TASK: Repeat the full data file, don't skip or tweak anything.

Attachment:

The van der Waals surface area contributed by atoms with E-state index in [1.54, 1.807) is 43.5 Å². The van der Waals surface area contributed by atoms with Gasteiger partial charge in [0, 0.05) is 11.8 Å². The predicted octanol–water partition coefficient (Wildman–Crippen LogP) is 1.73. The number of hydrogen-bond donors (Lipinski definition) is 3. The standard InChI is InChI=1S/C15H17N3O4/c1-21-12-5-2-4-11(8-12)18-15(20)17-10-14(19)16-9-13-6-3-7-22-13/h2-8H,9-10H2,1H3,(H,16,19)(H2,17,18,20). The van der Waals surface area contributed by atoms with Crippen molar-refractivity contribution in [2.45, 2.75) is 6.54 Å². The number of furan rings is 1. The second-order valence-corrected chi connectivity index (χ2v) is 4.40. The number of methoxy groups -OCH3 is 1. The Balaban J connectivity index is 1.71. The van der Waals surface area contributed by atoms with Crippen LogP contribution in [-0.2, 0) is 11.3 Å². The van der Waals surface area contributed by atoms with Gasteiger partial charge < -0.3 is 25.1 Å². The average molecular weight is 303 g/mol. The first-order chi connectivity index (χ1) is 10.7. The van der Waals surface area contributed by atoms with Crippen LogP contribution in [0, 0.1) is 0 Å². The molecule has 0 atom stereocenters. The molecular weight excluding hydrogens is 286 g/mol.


The van der Waals surface area contributed by atoms with E-state index in [1.54, 1.807) is 43.5 Å². The van der Waals surface area contributed by atoms with Gasteiger partial charge in [0, 0.05) is 11.8 Å². The predicted octanol–water partition coefficient (Wildman–Crippen LogP) is 1.73. The number of hydrogen-bond donors (Lipinski definition) is 3. The standard InChI is InChI=1S/C15H17N3O4/c1-21-12-5-2-4-11(8-12)18-15(20)17-10-14(19)16-9-13-6-3-7-22-13/h2-8H,9-10H2,1H3,(H,16,19)(H2,17,18,20). The van der Waals surface area contributed by atoms with Crippen molar-refractivity contribution in [2.45, 2.75) is 6.54 Å². The number of furan rings is 1. The second-order valence-corrected chi connectivity index (χ2v) is 4.40. The number of methoxy groups -OCH3 is 1. The Balaban J connectivity index is 1.71. The van der Waals surface area contributed by atoms with Crippen LogP contribution in [-0.2, 0) is 11.3 Å². The van der Waals surface area contributed by atoms with Gasteiger partial charge < -0.3 is 25.1 Å². The average molecular weight is 303 g/mol. The first-order chi connectivity index (χ1) is 10.7. The van der Waals surface area contributed by atoms with Crippen LogP contribution in [0, 0.1) is 0 Å². The molecule has 0 atom stereocenters. The molecular weight excluding hydrogens is 286 g/mol.